By HILLARY FEDERICO
The Hartford Courant
March 10, 2011
Fourteen-year-old Rayquan Livingston had high hopes for his 8-year-old cousin, "Shownee."
"I visited every week," said Livingston, who said he played basketball with the second-grader just days ago. "I just wanted to teach him how to stay out of trouble and how not to talk back to his mother. He was like my little brother."
Quay Shawn "Shownee" Roberson Alexander died in a fire early Wednesday along with his mother, Wanda, 42, and a cousin, Jaquitta Roberson, 18.
Police believe the fire was set intentionally and are investigating the deaths as homicides.
The fire is believed to have started about 1:30 a.m. Wednesday in a second-floor stairwell of the Wolcott Street house, New Haven Fire Chief Michael Grant said. The fire raced through the third floor of the house where the Robersons were sleeping, Grant said.
"I was sleeping and woke up to the sound of screaming; people screaming, 'My baby, my baby' and I saw people lowering children out of the second floor balcony," said Jadine Small, a neighbor. "I saw a 6-year-old dropped down from a second-floor balcony."
Grant said more than a dozen people were inside the four-unit apartment building at 48-50 Wolcott St., when the fire broke out. The first floor was vacant.
Firefighters rescued two people from a porch on the second floor and helped several others escape through windows, a back entrance and the front door. A girl broke her ankle jumping from a second floor window, said Lynn Roberson, Wanda Roberson's sister.
Eleven people were brought to an area hospital to be treated for smoke inhalation, according to Adam Joseph, director of communications for the city of New Haven. After they were released from the hospital, they were in the care of the American Red Cross, he said.
Lynn Roberson, who lives around the corner from her sister's house, said she ran to the house when she saw that it was on fire and saw survivors covered in soot.
There was just one exit from the third floor - a back staircase, according to Grant. By the time firefighters arrived, that exit was blocked by flames. The three victims "were entrapped by fire," he said.
"From my understanding, my sister was yelling from the third floor trying to get everybody out," Lynn Roberson said. "My niece and nephew, I think had inhaled enough smoke because they never woke up."
The bodies were found in a third-floor bedroom, officials said. Preliminary reports indicated that they died of smoke inhalation, officials said.
Shownee Roberson was in the second grade at Clinton Avenue School. Jaquitta was a senior at Hillhouse High School and recently had been accepted for an internship, family members said.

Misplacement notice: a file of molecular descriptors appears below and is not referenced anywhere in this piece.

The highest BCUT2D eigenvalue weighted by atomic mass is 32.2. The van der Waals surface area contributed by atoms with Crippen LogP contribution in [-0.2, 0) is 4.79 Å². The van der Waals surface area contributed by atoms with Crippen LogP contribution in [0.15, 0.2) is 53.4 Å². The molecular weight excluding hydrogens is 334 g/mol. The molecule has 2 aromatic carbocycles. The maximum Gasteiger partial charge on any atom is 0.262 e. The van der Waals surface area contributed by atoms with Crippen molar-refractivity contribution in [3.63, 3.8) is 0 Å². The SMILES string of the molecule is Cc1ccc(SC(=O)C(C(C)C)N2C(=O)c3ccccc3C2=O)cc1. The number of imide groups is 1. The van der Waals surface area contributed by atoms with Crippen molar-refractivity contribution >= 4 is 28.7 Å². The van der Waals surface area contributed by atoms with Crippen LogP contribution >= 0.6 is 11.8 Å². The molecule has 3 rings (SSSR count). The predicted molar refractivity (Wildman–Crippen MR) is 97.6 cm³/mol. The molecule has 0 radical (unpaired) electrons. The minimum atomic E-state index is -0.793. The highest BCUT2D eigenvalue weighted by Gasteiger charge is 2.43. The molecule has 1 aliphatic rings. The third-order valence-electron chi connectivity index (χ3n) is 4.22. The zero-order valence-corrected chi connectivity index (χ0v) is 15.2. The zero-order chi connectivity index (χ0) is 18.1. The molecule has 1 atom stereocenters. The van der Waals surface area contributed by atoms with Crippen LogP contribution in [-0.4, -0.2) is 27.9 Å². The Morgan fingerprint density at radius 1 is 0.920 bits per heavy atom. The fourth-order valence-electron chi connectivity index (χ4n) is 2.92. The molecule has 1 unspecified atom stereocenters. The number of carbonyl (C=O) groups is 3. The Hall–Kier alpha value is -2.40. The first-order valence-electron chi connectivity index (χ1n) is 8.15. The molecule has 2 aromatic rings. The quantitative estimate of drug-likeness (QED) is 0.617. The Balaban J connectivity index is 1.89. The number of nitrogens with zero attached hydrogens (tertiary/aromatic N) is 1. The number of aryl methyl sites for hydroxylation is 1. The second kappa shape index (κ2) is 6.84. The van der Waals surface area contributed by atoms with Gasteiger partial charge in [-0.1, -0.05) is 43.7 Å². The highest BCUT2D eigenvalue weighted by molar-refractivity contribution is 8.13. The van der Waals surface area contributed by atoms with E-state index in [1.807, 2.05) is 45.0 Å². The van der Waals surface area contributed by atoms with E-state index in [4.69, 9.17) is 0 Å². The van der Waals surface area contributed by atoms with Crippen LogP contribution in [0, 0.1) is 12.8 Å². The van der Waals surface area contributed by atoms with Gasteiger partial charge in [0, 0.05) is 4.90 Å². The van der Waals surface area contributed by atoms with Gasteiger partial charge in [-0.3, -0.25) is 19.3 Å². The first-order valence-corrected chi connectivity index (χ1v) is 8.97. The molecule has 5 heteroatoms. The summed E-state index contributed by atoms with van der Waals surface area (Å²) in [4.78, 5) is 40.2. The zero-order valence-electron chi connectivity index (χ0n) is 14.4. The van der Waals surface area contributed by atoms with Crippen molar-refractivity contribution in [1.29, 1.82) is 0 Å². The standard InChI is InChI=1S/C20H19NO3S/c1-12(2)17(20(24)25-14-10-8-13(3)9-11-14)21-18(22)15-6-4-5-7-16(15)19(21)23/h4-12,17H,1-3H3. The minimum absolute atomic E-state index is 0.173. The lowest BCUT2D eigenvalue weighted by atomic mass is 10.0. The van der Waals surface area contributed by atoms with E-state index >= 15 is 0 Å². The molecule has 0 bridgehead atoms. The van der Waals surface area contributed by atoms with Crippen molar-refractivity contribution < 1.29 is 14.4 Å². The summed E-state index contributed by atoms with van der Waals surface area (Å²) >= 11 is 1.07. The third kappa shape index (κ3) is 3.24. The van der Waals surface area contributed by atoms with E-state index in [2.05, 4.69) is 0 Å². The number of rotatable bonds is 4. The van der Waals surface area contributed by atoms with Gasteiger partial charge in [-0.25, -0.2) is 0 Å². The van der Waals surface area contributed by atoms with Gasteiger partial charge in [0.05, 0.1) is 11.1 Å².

"[Wanda] will be greatly missed. Everyone loved her," Lynn Roberson said.
Friends and neighbors stood outside the charred building consoling one another and offering memories of the Roberson family.
"She was always a quiet and peaceful person," said Ann Jones, a high school classmate of Wanda's. "She was a good mother. It looks like [the suspect] got everyone they wanted to get to."
Throughout Wednesday, police were looking for a dark-colored minivan that witnesses said was seen in front of the house Tuesday night.
"Our job is to find justice," Police Chief Frank Limon said during a press conference Wednesday afternoon. He said 10 detectives from the New Haven Police Department and the state police arson unit are investigating the fire and interviewing potential suspects.
Limon would not comment on whether any arrests had been made, but he said more than a dozen people were brought in for questioning on Wednesday.
City records indicate that the building, a two-and-a-half story tenement built in 1900, is owned by Lili Khorsandi. It has no code violations, according to city records.
The interior was renovated in 2003, and smoke detectors were installed as part of the renovation. Sprinklers were not required.
Khorsandi purchased the building in 2008. In May 2010, December 2010 and January 2011, the building passed multiple two-year residential inspections and was given a license to maintain residential units. The test indicated that each unit had a working smoke detector, New Haven Mayor John DeStefano said.
He said Khorsandi owns three other properties in New Haven, and owes back taxes on all of them. He said Khorsandi does not owe taxes on the Wolcott Street building.
The building has two apartments on the first floor and two on the second floor. Bedrooms for the second floor are on the third floor. No one was renting the first-floor units.
Khorsandi had not returned a call seeking comment Wednesday night.
Courant staff writers Josh Kovner and Hilda Munoz and Fox CT reporters Anthony DiLorenzo and George Colli contributed to this story. An Associated Press report is also included.
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